The evidence to support this finding may briefly be summarized as follows: Mr. Coons, the president of the plaintiff Imperial Gypsum & Oil Corporation, and also vice-president of the Abramson-Bode Corporation, although he denied knowledge of this latter connection, represented the plaintiff corporation in all its negotiations for the sale or pledge of the Chaplin note. Mr. Hotchkiss, secretary of plaintiff corporation, was also a director of the Abramson-Bode Company. Coons further had knowledge of the pending formation of the Universal Silicate Stucco & Lime Products Corporation by the merger of the Abramson-Bode Corporation and the Universal Company of Hollywood. There is testimony that Coons was told that the Chaplin note was given for the purchase of stock in the new corporation. He admitted that he telephoned a banker at Tulare to inquire of Mrs. Chaplin's financial rating but that he did not hear the latter's suggestion that the circumstances surrounding the giving of this note made it advisable to take the matter up with Mrs. Chaplin before investing money on it. Mr. Dunlap, the banker, testified that this suggestion was made over the telephone. The $12,500 note was, following this investigation, discounted $2,500 and accrued interest.

    [4] The purchaser of negotiable paper before maturity is not charged to make inquiry of the makers as to the consideration thereof and the circumstances leading up to its execution and mere inadequacy of price is not of itself *113 sufficient to raise an inference or suspicion that the purchaser is buying a tainted instrument. (Witty v. Clinch, 207 Cal. 779 [279 P. 797].) [5] Neither is mere knowledge of facts sufficient to put a reasonable man on inquiry without actual knowledge, nor does mere suspicion of a defect or infirmity of title preclude the indorsee of such paper from keeping the position of a holder in due course unless the circumstances are such as to justify the conclusion that the failure to make inquiry arose from the suspicion that such action would disclose a vice or defect in the instrument. (Popp v. Exchange Bank, 189 Cal. 296 [208 P. 113].) In other words, the purchaser must have knowledge of such facts that his action in taking the instrument amounts to bad faith before he loses the favored position of a bona fide purchaser. (Goodale v. Thorn, 199 Cal. 307 [249 P. 11].) The circumstances or suspicions must be so cogent or obvious that to remain passive amounts to bad faith. (Popp v. Exchange Bank, supra.)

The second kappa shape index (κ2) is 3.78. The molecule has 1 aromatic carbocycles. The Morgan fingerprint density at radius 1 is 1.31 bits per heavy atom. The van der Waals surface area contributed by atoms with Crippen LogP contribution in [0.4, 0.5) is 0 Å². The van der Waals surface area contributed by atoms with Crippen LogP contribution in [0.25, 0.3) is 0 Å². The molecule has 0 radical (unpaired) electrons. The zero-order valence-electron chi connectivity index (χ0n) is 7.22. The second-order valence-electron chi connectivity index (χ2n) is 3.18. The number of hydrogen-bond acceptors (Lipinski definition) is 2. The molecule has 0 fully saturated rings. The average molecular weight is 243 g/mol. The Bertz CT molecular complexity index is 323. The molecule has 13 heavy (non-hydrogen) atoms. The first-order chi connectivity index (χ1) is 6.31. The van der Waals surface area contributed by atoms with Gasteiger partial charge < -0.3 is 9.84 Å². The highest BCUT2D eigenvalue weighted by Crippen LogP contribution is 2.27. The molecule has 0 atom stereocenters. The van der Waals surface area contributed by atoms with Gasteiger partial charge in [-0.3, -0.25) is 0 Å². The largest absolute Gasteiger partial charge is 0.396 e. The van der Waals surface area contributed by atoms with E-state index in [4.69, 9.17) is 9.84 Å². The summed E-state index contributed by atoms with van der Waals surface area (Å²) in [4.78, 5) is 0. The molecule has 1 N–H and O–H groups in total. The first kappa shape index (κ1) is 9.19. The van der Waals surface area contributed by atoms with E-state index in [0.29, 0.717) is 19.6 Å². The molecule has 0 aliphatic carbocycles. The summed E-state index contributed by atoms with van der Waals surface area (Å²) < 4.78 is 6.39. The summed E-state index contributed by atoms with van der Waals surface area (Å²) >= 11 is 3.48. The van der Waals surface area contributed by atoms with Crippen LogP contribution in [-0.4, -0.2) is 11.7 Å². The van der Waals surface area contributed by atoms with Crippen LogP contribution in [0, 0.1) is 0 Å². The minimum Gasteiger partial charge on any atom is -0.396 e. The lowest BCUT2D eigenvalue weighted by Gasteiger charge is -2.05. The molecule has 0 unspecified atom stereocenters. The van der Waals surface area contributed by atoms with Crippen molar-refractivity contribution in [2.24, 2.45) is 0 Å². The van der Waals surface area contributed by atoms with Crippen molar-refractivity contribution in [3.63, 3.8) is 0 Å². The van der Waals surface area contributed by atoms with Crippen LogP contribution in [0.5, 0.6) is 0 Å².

[6] The purchase of a note before maturity for an inadequate price with knowledge upon inquiry of the maker's solvency, but without inquiry as to the consideration of the note, is a circumstance to be considered in determining whether the purchase was made in good faith. (Flippen v. Abbey, 135 Cal. App. 666 [27 PaCal.2d 792]; Witty v. Clinch, supra.

    A study of the entire transcript forces the conclusion that the evidence in this case sustains the conclusion of the trial court that the plaintiff corporation had more than a mere suspicion of the taint in this note and that the facts and circumstances within the knowledge of its officers justified the conclusion that it was at least suspected that a further inquiry would disclose the true facts concerning the execution of this note.

    [7] Appellant cites no authority in support of its argument that the defendant Chaplin is estopped from claiming the invalidity of the note and from denying liability thereon. It is admitted that she was notified of the transfer to the plaintiff and responded merely that she would take the matter up with Abramson and Bode and that she subsequently made one payment of interest to plaintiff. If these things had transpired prior to the transfer this argument would be almost conclusive, but plaintiff had already parted *114 with its money and had received the note. The necessary elements to establish an estoppel in pais, that is, reliance on the defendant's conduct and its inducement of plaintiff's action in taking the note, are entirely lacking and therefore there can be no estoppel in this case. (10 Cal.Jur., pp. 626, 627.)

    The remaining specifications of error are either disposed of by the foregoing conclusions as to the main issues of the case or go to findings immaterial to the essential issues or go to findings based upon conflicting evidence upon which the determination of the trial court is conclusive.

    The judgment is affirmed.

    Barnard, P. J., and Marks, J., concurred.